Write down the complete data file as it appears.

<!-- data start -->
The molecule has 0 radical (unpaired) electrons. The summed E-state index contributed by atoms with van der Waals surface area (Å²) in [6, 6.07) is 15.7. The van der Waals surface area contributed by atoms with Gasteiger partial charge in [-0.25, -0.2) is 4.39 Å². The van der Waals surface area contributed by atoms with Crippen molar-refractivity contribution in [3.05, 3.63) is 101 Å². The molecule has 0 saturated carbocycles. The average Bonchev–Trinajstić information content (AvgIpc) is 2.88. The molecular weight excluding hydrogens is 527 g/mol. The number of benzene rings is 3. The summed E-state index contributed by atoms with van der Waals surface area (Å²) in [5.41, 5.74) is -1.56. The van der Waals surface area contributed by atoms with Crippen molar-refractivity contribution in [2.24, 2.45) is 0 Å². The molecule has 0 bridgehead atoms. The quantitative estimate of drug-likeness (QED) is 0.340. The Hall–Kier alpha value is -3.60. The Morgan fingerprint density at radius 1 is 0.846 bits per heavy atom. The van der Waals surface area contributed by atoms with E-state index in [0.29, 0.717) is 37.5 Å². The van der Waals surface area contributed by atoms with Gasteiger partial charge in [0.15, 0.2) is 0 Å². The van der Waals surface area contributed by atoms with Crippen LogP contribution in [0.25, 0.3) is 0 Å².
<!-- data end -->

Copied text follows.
The molecule has 0 radical (unpaired) electrons. The summed E-state index contributed by atoms with van der Waals surface area (Å²) in [6, 6.07) is 15.7. The van der Waals surface area contributed by atoms with Gasteiger partial charge in [-0.25, -0.2) is 4.39 Å². The van der Waals surface area contributed by atoms with Crippen molar-refractivity contribution in [3.05, 3.63) is 101 Å². The molecule has 0 saturated carbocycles. The average Bonchev–Trinajstić information content (AvgIpc) is 2.88. The molecular weight excluding hydrogens is 527 g/mol. The number of benzene rings is 3. The summed E-state index contributed by atoms with van der Waals surface area (Å²) in [5.41, 5.74) is -1.56. The van der Waals surface area contributed by atoms with Crippen molar-refractivity contribution in [2.24, 2.45) is 0 Å². The molecule has 0 bridgehead atoms. The quantitative estimate of drug-likeness (QED) is 0.340. The Hall–Kier alpha value is -3.60. The Morgan fingerprint density at radius 1 is 0.846 bits per heavy atom. The van der Waals surface area contributed by atoms with E-state index in [0.29, 0.717) is 37.5 Å². The van der Waals surface area contributed by atoms with Gasteiger partial charge in [0.15, 0.2) is 0 Å². The van der Waals surface area contributed by atoms with Crippen LogP contribution in [0.25, 0.3) is 0 Å².